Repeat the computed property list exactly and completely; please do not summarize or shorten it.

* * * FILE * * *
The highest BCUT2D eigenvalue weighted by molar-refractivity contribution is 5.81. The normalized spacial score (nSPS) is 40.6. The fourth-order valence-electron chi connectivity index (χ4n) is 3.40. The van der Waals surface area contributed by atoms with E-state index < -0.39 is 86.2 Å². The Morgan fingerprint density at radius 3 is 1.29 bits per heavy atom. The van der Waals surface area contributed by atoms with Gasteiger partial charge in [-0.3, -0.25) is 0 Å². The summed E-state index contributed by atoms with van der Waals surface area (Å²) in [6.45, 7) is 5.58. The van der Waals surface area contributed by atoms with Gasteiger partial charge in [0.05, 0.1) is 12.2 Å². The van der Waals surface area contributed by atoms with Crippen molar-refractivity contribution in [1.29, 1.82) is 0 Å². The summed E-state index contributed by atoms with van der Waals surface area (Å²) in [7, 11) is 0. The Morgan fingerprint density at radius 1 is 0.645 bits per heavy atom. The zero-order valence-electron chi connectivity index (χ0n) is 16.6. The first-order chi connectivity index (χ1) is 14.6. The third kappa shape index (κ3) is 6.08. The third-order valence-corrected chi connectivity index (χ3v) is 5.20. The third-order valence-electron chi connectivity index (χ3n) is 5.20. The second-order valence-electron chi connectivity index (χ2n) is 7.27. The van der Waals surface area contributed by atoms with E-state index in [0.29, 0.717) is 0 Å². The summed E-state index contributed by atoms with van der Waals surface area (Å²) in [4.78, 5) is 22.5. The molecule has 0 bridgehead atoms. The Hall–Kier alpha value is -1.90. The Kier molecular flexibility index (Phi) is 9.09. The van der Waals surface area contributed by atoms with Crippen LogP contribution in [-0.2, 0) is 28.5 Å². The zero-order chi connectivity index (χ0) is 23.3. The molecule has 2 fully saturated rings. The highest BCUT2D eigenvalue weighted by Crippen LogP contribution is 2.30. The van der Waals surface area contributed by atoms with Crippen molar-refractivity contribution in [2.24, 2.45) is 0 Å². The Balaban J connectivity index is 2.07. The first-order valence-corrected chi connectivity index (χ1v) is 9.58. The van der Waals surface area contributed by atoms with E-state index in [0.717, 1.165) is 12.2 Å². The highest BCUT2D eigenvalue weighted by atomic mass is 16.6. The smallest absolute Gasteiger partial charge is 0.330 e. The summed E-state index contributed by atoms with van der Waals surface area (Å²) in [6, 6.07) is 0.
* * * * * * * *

The highest BCUT2D eigenvalue weighted by molar-refractivity contribution is 5.81. The normalized spacial score (nSPS) is 40.6. The fourth-order valence-electron chi connectivity index (χ4n) is 3.40. The van der Waals surface area contributed by atoms with E-state index < -0.39 is 86.2 Å². The Morgan fingerprint density at radius 3 is 1.29 bits per heavy atom. The van der Waals surface area contributed by atoms with Gasteiger partial charge in [-0.3, -0.25) is 0 Å². The summed E-state index contributed by atoms with van der Waals surface area (Å²) in [6.45, 7) is 5.58. The van der Waals surface area contributed by atoms with Gasteiger partial charge in [0.05, 0.1) is 12.2 Å². The van der Waals surface area contributed by atoms with Crippen molar-refractivity contribution in [1.29, 1.82) is 0 Å². The summed E-state index contributed by atoms with van der Waals surface area (Å²) in [7, 11) is 0. The Morgan fingerprint density at radius 1 is 0.645 bits per heavy atom. The zero-order valence-electron chi connectivity index (χ0n) is 16.6. The first-order chi connectivity index (χ1) is 14.6. The third kappa shape index (κ3) is 6.08. The third-order valence-corrected chi connectivity index (χ3v) is 5.20. The third-order valence-electron chi connectivity index (χ3n) is 5.20. The second-order valence-electron chi connectivity index (χ2n) is 7.27. The van der Waals surface area contributed by atoms with E-state index in [0.29, 0.717) is 0 Å². The summed E-state index contributed by atoms with van der Waals surface area (Å²) in [4.78, 5) is 22.5. The molecule has 0 bridgehead atoms. The Hall–Kier alpha value is -1.90. The Kier molecular flexibility index (Phi) is 9.09. The van der Waals surface area contributed by atoms with Crippen LogP contribution in [-0.2, 0) is 28.5 Å². The zero-order chi connectivity index (χ0) is 23.3. The molecule has 2 fully saturated rings. The highest BCUT2D eigenvalue weighted by Crippen LogP contribution is 2.30. The van der Waals surface area contributed by atoms with Crippen molar-refractivity contribution in [2.24, 2.45) is 0 Å². The Balaban J connectivity index is 2.07. The first-order valence-corrected chi connectivity index (χ1v) is 9.58. The van der Waals surface area contributed by atoms with E-state index in [0.717, 1.165) is 12.2 Å². The highest BCUT2D eigenvalue weighted by atomic mass is 16.6. The smallest absolute Gasteiger partial charge is 0.330 e. The summed E-state index contributed by atoms with van der Waals surface area (Å²) in [6, 6.07) is 0.